Chavez dead, Venezuela deploys forces

2013-03-06 00:58
In this 2006 file photo, President Hugo Chavez gestures as his then Cuban counterpart, Fidel Castro, looks on during an event in Cordoba, Argentina. (Roberto Candia, AP file)

In this 2006 file photo, President Hugo Chavez gestures as his then Cuban counterpart, Fidel Castro, looks on during an event in Cordoba, Argentina. (Roberto Candia, AP file)

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Caracas - Venezuela deployed its army and police in the wake of Tuesday's announcement of President Hugo Chavez's death, as the nation entered a period of political uncertainty and national mourning.

Vice President Nicolas Maduro said in a nationwide television broadcast that a special deployment was "at this very moment" being rolled out "to accompany and protect our people and guarantee the peace".

Chavez, 58, died of cancer late on Tuesday afternoon. 

During more than 14 years in office, Chavez routinely challenged the status quo at home and internationally.

He polarised Venezuelans with his confrontational and domineering style, yet was also a masterful communicator and strategist who tapped into Venezuelan nationalism to win broad support, particularly among the poor.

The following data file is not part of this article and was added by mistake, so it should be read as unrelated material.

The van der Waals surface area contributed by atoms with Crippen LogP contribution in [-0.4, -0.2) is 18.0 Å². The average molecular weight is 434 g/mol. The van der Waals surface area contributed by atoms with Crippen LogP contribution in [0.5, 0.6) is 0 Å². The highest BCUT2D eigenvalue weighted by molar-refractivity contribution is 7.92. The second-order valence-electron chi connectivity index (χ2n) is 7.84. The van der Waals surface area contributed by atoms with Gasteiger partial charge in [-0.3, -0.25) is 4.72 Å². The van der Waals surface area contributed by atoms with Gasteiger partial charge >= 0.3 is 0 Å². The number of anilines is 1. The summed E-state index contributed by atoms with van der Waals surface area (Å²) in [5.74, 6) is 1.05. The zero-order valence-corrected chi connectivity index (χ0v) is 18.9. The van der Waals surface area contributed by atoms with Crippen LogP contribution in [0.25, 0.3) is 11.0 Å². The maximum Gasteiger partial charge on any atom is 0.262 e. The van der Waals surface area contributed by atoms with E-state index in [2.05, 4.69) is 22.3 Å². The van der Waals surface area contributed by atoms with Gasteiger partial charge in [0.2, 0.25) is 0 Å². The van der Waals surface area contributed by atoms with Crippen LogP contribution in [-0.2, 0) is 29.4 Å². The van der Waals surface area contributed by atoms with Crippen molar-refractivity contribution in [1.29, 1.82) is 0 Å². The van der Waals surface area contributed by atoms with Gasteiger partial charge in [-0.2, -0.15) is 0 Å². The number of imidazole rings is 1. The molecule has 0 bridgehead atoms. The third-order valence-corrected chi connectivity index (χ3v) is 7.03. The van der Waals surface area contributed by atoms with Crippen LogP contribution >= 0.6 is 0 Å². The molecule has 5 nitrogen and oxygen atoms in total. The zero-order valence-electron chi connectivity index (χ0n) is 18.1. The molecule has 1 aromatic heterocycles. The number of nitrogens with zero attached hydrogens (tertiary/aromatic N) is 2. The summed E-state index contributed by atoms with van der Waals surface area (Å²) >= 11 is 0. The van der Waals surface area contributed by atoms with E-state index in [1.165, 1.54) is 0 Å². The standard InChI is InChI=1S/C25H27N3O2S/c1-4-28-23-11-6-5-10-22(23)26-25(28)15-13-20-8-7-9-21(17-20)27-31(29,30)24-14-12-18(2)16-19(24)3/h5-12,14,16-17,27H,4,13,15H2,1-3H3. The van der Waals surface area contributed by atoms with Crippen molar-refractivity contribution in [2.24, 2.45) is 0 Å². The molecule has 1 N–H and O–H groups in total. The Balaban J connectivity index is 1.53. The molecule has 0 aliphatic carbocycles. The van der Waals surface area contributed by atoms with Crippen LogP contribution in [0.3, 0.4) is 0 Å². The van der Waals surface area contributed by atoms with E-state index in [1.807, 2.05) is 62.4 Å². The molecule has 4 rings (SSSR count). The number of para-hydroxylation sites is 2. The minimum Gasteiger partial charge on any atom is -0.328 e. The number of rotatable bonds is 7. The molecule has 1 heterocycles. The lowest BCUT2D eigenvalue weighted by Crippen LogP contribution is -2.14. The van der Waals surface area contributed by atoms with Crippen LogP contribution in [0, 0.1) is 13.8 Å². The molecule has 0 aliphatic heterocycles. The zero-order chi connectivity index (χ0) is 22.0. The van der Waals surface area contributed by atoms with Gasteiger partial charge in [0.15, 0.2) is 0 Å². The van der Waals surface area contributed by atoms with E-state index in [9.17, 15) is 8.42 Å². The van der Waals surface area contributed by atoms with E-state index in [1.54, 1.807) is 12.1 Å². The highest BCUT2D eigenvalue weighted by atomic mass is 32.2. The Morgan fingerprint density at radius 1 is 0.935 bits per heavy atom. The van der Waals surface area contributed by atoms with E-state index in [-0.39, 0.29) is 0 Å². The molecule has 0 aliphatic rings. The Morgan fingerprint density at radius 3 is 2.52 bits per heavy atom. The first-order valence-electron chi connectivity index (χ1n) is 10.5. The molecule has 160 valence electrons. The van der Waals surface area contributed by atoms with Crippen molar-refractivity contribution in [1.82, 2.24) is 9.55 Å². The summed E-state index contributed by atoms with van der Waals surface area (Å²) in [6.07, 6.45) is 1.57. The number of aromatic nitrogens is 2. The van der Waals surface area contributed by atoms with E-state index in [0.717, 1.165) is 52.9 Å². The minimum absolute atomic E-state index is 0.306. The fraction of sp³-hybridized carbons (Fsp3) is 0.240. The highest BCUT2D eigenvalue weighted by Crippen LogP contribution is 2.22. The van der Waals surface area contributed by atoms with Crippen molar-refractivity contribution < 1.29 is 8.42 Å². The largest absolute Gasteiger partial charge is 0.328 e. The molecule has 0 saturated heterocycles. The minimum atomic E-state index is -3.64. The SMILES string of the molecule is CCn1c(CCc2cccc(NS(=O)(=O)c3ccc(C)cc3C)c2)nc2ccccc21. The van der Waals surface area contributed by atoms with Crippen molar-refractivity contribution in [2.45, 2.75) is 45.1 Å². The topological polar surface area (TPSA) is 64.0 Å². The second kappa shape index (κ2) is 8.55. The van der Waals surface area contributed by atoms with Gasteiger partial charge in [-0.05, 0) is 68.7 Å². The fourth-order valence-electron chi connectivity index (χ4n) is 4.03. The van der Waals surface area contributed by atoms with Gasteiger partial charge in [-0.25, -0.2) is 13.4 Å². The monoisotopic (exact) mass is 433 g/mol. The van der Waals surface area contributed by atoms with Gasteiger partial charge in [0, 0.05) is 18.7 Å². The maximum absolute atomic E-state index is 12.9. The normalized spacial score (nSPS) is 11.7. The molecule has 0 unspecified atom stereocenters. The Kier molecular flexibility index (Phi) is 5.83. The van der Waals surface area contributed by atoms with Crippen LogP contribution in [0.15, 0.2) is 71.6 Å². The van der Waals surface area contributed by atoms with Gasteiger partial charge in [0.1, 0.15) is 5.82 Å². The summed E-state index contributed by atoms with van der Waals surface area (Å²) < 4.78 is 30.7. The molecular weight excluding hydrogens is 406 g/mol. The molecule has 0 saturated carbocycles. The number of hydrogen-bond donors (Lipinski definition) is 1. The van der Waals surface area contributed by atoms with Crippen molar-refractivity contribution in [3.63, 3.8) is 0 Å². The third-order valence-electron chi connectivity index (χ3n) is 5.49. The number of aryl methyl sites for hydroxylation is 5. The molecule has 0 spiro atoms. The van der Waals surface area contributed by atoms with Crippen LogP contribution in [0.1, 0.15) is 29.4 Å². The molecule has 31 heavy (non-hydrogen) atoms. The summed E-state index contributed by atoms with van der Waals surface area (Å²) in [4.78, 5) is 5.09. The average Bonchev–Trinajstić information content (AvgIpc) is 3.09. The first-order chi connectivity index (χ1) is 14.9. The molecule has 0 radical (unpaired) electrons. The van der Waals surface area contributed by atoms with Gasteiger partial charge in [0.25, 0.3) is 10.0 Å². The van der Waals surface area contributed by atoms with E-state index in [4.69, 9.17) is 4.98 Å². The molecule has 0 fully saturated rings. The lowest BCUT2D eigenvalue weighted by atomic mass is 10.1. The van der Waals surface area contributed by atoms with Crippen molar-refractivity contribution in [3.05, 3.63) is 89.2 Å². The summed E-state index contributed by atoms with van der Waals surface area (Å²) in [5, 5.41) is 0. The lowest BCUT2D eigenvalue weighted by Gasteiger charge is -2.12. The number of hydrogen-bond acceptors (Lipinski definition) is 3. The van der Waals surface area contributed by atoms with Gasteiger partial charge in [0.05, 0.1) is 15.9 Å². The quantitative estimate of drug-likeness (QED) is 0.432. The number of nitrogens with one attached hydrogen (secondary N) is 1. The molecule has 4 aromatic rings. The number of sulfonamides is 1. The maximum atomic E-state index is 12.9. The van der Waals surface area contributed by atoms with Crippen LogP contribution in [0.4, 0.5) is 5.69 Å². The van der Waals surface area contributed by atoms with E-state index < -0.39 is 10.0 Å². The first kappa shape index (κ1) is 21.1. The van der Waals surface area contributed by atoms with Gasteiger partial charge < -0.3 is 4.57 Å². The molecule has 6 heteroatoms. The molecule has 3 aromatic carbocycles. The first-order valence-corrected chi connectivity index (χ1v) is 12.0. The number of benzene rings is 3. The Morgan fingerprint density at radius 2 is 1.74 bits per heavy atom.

Chavez used his country's vast oil wealth to launch social programmes that include state-run food markets, new public housing, free health clinics and education programmes.

Poverty declined during Chavez's presidency amid a historic boom in oil earnings, but critics said he failed to use the windfall of hundreds of billions of dollars to develop the country's economy.

Chavez burst into public view in 1992 as a paratroop commander leading a military rebellion that brought tanks to the presidential palace.

When the coup collapsed, Chavez was allowed to make a televised statement in which he declared that his movement had failed "for now".

The speech, and those two defiant words, launched his career, searing his image into the memory of Venezuelans.


Read more on:    hugo chavez  |  venezuela

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